• Reuters


Thai police and soldiers flooded downtown Bangkok on Saturday to pre-empt further protests against a May 22 coup after the army chief said a return to democracy would take more than a year.

In a televised address late on Friday, Gen. Prayuth Chan-ocha said the military would need time to reconcile Thailand’s antagonistic political forces and to engineer reforms.

Prayuth, who ousted the government of Prime Minister Yingluck Shinawatra after months of sometimes violent protests, appealed for patience from Thailand’s international allies after outlining his reform plan to the Southeast Asian nation.

But the response from foreign governments was to keep up the pressure on the ruling junta to call elections quickly.

At a conference in Singapore on Saturday, U.S. Defence Secretary Chuck Hagel urged the Thai armed forces to release detainees, end censorship and “move immediately to restore power to the people of Thailand, through free and fair elections.”

Security was tight Saturday around a normally traffic- and pedestrian-clogged Victory Monument where protests flared earlier in the week. The closure of the overhead city rail station at the landmark reduced the number of people on streets and walkways.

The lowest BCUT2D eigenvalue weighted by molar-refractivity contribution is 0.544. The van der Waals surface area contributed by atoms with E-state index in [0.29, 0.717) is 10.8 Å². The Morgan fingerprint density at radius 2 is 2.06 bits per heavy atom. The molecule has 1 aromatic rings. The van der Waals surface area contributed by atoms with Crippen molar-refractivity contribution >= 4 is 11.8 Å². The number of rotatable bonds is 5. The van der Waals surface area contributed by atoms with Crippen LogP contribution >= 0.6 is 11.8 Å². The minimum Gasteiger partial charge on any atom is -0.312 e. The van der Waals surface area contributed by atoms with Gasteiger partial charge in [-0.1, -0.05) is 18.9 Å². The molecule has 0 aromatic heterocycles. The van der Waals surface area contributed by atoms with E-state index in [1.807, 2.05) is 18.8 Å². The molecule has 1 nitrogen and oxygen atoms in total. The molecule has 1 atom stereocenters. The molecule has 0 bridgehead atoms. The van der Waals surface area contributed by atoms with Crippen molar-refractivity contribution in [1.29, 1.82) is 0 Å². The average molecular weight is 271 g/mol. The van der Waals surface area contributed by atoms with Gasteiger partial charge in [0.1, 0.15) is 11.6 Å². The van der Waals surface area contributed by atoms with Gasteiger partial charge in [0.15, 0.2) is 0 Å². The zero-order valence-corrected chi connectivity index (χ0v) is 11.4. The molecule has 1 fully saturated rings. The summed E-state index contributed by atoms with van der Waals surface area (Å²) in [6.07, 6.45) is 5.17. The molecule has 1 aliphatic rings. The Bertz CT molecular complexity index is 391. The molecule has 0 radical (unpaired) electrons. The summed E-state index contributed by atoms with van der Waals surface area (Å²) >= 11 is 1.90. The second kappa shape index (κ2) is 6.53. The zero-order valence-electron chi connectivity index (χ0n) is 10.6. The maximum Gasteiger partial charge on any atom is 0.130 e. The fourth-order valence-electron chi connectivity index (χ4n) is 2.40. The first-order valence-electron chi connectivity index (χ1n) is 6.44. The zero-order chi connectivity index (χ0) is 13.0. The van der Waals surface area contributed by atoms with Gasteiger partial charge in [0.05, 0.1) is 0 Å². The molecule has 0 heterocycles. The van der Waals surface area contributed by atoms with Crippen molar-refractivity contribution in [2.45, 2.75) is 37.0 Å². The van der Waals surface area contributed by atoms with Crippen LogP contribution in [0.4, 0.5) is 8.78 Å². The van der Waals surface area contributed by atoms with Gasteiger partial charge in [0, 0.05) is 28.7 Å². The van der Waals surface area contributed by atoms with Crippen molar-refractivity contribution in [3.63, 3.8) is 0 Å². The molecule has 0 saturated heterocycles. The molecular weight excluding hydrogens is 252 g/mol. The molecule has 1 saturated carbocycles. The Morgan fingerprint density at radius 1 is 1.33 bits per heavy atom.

Security was being enforced predominantly by police, who had at least seven large trucks parked nearby. Police stood taking photos of each other, chatting to a small group of soldiers standing around a Humvee with a loudspeaker strapped to the top. Trucks and police also lined the road near a central shopping mall where demonstrations took place a week earlier, but there was no sign of any rallies.

A man was arrested and another fled when police thwarted their attempt to hold a protest at another downtown shopping center. One of the men held up a sign before a media melee that said “election only” for less than a minute before police pounced and bundled him into a police truck.

Later, three women sat on the steps of a McDonald’s restaurant and sang a song seeking the return to democracy. “There are only three of us, not five,” one of the women shouted at police, referring to a ban on gatherings of five or more people.

Despite martial law and a ban on gatherings, small protests against the military takeover have been held almost daily in Bangkok. There has been no serious violence.

Activists, spreading word through social media, had said they would hold a big show of opposition at the weekend to press for the restoration of democracy.

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